2 Pentecost A—6/18/17
Ex. 19:2-18a; Psalm 100; Romans 5:1-8; Matt. 9:35-10:8[9-23]
Pr. Scott Kramer
One of the highlights of this past week for me was a reunion with a friend I hadn’t seen in many years. Liz and I taught English in China together 30 years ago. She and her family are from Sacramento but I’d never met her husband so it was a joy to meet them and their 15 yr.-old son over dinner at our house.
Next month we will welcome other visitors; this time, friends from Hong Kong that we haven’t seen in at least 20 years. Again next month, my brother and his family will stay with us for about a week. It’s shaping up to be a full and rich summer!
When we speak of “hospitality” these are the kinds of examples that come to mind, at least for me. We welcome friends and family, sometimes locally, other times from out of town; sometimes for a meal, other times even providing overnight accommodations.
All of this is within the spirit of our Christian faith but all of this is only the most basic beginning of how our God instructs us to live. Disciples of Jesus extend hospitality not only to those we know and trust; we also risk extending hospitality to those we don’t know and understand.
The wide embrace of God’s love leads us to ponder countless opportunities we have to extend welcome even to the stranger every day. Yesterday my wife and I went out to see a movie and as I was parking the car a van pulled up and it was a Muslim family in traditional dress. The wife was driving and was covered head-to-toe in black; all I could see was her eyes. The husband was all in white, including his cap, with a long, full beard. “Can we park here?” they asked. “I don’t know,” I said. “I have a parking pass!” We all laughed, and they continued their search for a parking place.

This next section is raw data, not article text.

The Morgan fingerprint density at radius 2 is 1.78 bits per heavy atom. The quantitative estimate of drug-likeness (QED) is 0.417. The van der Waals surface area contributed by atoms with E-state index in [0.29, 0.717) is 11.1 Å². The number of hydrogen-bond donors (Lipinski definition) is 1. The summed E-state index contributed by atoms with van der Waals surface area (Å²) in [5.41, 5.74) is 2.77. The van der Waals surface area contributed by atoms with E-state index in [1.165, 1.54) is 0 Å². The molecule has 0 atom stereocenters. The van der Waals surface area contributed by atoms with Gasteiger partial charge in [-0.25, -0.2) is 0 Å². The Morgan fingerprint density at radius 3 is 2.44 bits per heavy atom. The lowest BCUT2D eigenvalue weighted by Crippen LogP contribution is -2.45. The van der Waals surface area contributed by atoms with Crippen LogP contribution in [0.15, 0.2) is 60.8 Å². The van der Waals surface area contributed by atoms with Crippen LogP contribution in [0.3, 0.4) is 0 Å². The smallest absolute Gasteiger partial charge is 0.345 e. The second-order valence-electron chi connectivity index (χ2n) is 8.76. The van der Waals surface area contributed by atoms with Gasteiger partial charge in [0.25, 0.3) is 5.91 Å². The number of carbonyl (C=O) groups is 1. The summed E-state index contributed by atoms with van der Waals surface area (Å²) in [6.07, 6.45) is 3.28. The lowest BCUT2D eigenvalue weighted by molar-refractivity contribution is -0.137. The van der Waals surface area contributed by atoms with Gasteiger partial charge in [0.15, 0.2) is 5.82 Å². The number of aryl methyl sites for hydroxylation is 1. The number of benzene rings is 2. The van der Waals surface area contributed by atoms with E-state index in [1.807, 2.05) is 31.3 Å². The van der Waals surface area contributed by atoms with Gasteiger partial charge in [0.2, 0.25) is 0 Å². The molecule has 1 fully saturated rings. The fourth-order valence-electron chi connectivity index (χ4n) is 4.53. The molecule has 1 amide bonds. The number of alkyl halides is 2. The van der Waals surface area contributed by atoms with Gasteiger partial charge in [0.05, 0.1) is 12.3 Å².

Such a simple story seems hardly worth mentioning, except that we live in times when many people’s attitudes are driven not by Christian generosity of spirit but by ignorance, suspicion and fear. It is in such times that any small gesture of kindness toward people who are experiencing exclusion, threats and persecution is significant.
The life of Jesus Christ is the story of God’s hospitality toward humankind and all creation. It all began long before Jesus came on the scene, as we recall in today’s reading from Exodus: You have seen…how I bore you on eagles’ wings and brought you to myself. Now therefore, if you obey my voice and keep my covenant, you shall be my treasured possession out of all the peoples.
You—I—we shall be God’s treasured possession! But God’s gracious welcome of a particular people is not for the sake of excluding other people. Instead, we learn from God’s example toward us how to practice that generosity of spirit toward all of God’s beloved people—everyone!
Today marks the beginning of the “long season of green.” Pentecost is the season in which we study and learn and discern in everyday, concrete terms what it looks like to follow Jesus.